Meningioma patients diagnosed 2007-2009 and the association with use of mobile and cordless phones: a case-control study

Environ Health. 2013 Jul 19;12(1):60. doi: 10.1186/1476-069X-12-60.


Background: To study the association between use of wireless phones and meningioma.

Methods: We performed a case-control study on brain tumour cases of both genders aged 18-75 years and diagnosed during 2007-2009. One population-based control matched on gender and age was used to each case. Here we report on meningioma cases including all available controls. Exposures were assessed by a questionnaire. Unconditional logistic regression analysis was performed.

Results: In total 709 meningioma cases and 1,368 control subjects answered the questionnaire. Mobile phone use in total produced odds ratio (OR) = 1.0, 95% confidence interval (CI) = 0.7-1.4 and cordless phone use gave OR = 1.1, 95% CI = 0.8-1.5. The risk increased statistically significant per 100 h of cumulative use and highest OR was found in the fourth quartile (>2,376 hours) of cumulative use for all studied phone types. There was no statistically significant increased risk for ipsilateral mobile or cordless phone use, for meningioma in the temporal lobe or per year of latency. Tumour volume was not related to latency or cumulative use in hours of wireless phones.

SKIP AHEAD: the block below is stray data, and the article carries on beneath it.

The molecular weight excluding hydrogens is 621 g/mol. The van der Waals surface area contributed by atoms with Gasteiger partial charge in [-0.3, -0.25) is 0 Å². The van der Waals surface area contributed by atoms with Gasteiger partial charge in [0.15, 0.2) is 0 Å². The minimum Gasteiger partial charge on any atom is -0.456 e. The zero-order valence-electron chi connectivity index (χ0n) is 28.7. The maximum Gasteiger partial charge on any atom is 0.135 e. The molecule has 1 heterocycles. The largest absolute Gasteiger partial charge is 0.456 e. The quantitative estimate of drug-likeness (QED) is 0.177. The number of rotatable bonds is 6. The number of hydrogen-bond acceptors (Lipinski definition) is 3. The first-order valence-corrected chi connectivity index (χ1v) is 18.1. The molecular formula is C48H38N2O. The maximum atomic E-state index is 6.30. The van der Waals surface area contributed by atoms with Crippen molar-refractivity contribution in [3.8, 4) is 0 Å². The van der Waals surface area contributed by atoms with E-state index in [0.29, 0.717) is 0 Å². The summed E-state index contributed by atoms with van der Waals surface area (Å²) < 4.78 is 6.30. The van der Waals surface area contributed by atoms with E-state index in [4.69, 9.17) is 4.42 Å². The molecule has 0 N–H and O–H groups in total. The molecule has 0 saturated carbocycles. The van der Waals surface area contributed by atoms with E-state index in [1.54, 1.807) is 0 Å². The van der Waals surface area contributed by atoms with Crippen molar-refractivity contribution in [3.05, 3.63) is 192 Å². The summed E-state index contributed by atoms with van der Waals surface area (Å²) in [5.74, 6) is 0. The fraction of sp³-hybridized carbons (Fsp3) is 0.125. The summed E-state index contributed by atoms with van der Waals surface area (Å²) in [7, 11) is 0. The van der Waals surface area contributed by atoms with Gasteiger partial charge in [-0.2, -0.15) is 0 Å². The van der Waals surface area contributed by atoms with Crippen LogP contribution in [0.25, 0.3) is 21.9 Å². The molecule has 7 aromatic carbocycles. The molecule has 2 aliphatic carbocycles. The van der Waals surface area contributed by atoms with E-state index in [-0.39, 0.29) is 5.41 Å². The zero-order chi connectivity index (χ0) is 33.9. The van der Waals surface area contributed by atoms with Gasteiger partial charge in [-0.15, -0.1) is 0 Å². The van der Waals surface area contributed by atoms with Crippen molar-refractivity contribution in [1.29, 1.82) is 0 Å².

Conclusions: No conclusive evidence of an association between use of mobile and cordless phones and meningioma was found. An indication of increased risk was seen in the group with highest cumulative use but was not supported by statistically significant increasing risk with latency. Results for even longer latency periods of wireless phone use than in this study are desirable.

Publication types

  • Research Support, Non-U.S. Gov't

MeSH terms

  • Adolescent
  • Adult
  • Aged
  • Case-Control Studies
  • Cell Phone*
  • Female
  • Humans
  • Male
  • Meningeal Neoplasms / epidemiology*
  • Meningeal Neoplasms / pathology
  • Meningioma / epidemiology*
  • Meningioma / pathology
  • Middle Aged
  • Odds Ratio
  • Sweden / epidemiology
  • Tumor Burden
  • Young Adult